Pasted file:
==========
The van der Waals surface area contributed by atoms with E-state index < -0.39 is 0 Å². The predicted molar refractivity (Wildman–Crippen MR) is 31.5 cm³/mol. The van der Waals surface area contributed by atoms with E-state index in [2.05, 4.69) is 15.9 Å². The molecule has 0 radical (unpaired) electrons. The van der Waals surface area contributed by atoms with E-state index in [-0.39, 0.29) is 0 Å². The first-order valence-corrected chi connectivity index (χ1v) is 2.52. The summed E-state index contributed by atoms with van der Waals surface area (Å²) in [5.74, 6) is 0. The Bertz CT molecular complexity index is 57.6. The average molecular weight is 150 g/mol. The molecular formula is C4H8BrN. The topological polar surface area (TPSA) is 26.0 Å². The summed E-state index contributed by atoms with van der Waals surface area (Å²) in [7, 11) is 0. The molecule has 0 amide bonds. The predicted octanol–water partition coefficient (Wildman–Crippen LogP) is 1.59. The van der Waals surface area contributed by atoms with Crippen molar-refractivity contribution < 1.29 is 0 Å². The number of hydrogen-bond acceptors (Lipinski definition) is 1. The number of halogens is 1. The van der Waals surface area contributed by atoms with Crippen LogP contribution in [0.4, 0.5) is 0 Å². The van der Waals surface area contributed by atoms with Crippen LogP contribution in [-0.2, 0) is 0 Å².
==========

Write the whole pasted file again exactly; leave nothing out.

The van der Waals surface area contributed by atoms with E-state index < -0.39 is 0 Å². The predicted molar refractivity (Wildman–Crippen MR) is 31.5 cm³/mol. The van der Waals surface area contributed by atoms with E-state index in [2.05, 4.69) is 15.9 Å². The molecule has 0 radical (unpaired) electrons. The van der Waals surface area contributed by atoms with E-state index in [-0.39, 0.29) is 0 Å². The first-order valence-corrected chi connectivity index (χ1v) is 2.52. The summed E-state index contributed by atoms with van der Waals surface area (Å²) in [5.74, 6) is 0. The Bertz CT molecular complexity index is 57.6. The average molecular weight is 150 g/mol. The molecular formula is C4H8BrN. The topological polar surface area (TPSA) is 26.0 Å². The summed E-state index contributed by atoms with van der Waals surface area (Å²) in [7, 11) is 0. The molecule has 0 amide bonds. The predicted octanol–water partition coefficient (Wildman–Crippen LogP) is 1.59. The van der Waals surface area contributed by atoms with Crippen molar-refractivity contribution < 1.29 is 0 Å². The number of hydrogen-bond acceptors (Lipinski definition) is 1. The number of halogens is 1. The van der Waals surface area contributed by atoms with Crippen LogP contribution in [0.4, 0.5) is 0 Å². The van der Waals surface area contributed by atoms with Crippen LogP contribution in [-0.2, 0) is 0 Å².